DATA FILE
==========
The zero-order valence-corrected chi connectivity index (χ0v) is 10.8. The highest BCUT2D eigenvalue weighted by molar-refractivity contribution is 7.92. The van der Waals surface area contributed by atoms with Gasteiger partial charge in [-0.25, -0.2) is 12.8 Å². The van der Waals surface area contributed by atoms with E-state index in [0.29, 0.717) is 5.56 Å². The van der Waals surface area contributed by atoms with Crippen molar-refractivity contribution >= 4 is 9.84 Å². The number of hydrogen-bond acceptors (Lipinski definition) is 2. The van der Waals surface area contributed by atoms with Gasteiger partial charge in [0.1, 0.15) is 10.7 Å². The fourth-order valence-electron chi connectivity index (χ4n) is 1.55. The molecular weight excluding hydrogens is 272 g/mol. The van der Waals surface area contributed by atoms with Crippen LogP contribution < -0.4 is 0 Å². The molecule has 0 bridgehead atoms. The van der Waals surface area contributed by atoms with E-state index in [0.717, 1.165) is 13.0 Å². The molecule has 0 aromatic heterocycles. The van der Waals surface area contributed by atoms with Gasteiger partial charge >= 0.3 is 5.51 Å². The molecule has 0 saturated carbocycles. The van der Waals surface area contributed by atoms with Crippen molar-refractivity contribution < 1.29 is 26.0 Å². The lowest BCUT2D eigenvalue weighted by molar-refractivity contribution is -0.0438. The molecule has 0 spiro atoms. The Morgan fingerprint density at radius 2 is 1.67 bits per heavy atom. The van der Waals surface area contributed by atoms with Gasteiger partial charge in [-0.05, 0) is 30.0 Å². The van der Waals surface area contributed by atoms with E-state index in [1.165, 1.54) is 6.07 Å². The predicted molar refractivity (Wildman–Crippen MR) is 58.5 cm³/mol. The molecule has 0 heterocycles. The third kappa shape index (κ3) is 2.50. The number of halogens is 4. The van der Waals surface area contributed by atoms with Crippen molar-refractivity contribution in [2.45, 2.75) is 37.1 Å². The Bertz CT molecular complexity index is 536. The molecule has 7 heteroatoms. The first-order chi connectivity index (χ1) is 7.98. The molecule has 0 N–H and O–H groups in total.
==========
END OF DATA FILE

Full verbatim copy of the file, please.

The zero-order valence-corrected chi connectivity index (χ0v) is 10.8. The highest BCUT2D eigenvalue weighted by molar-refractivity contribution is 7.92. The van der Waals surface area contributed by atoms with Gasteiger partial charge in [-0.25, -0.2) is 12.8 Å². The van der Waals surface area contributed by atoms with E-state index in [0.29, 0.717) is 5.56 Å². The van der Waals surface area contributed by atoms with Crippen molar-refractivity contribution >= 4 is 9.84 Å². The number of hydrogen-bond acceptors (Lipinski definition) is 2. The van der Waals surface area contributed by atoms with Gasteiger partial charge in [0.1, 0.15) is 10.7 Å². The fourth-order valence-electron chi connectivity index (χ4n) is 1.55. The molecular weight excluding hydrogens is 272 g/mol. The van der Waals surface area contributed by atoms with Crippen LogP contribution < -0.4 is 0 Å². The molecule has 0 bridgehead atoms. The van der Waals surface area contributed by atoms with E-state index in [0.717, 1.165) is 13.0 Å². The molecule has 0 aromatic heterocycles. The van der Waals surface area contributed by atoms with Gasteiger partial charge >= 0.3 is 5.51 Å². The molecule has 0 saturated carbocycles. The van der Waals surface area contributed by atoms with Crippen molar-refractivity contribution < 1.29 is 26.0 Å². The lowest BCUT2D eigenvalue weighted by molar-refractivity contribution is -0.0438. The molecule has 0 spiro atoms. The Morgan fingerprint density at radius 2 is 1.67 bits per heavy atom. The van der Waals surface area contributed by atoms with Gasteiger partial charge in [-0.05, 0) is 30.0 Å². The van der Waals surface area contributed by atoms with E-state index in [1.165, 1.54) is 6.07 Å². The predicted molar refractivity (Wildman–Crippen MR) is 58.5 cm³/mol. The molecule has 0 heterocycles. The third kappa shape index (κ3) is 2.50. The number of halogens is 4. The van der Waals surface area contributed by atoms with Crippen molar-refractivity contribution in [2.45, 2.75) is 37.1 Å². The Bertz CT molecular complexity index is 536. The molecule has 7 heteroatoms. The first-order chi connectivity index (χ1) is 7.98. The molecule has 0 N–H and O–H groups in total.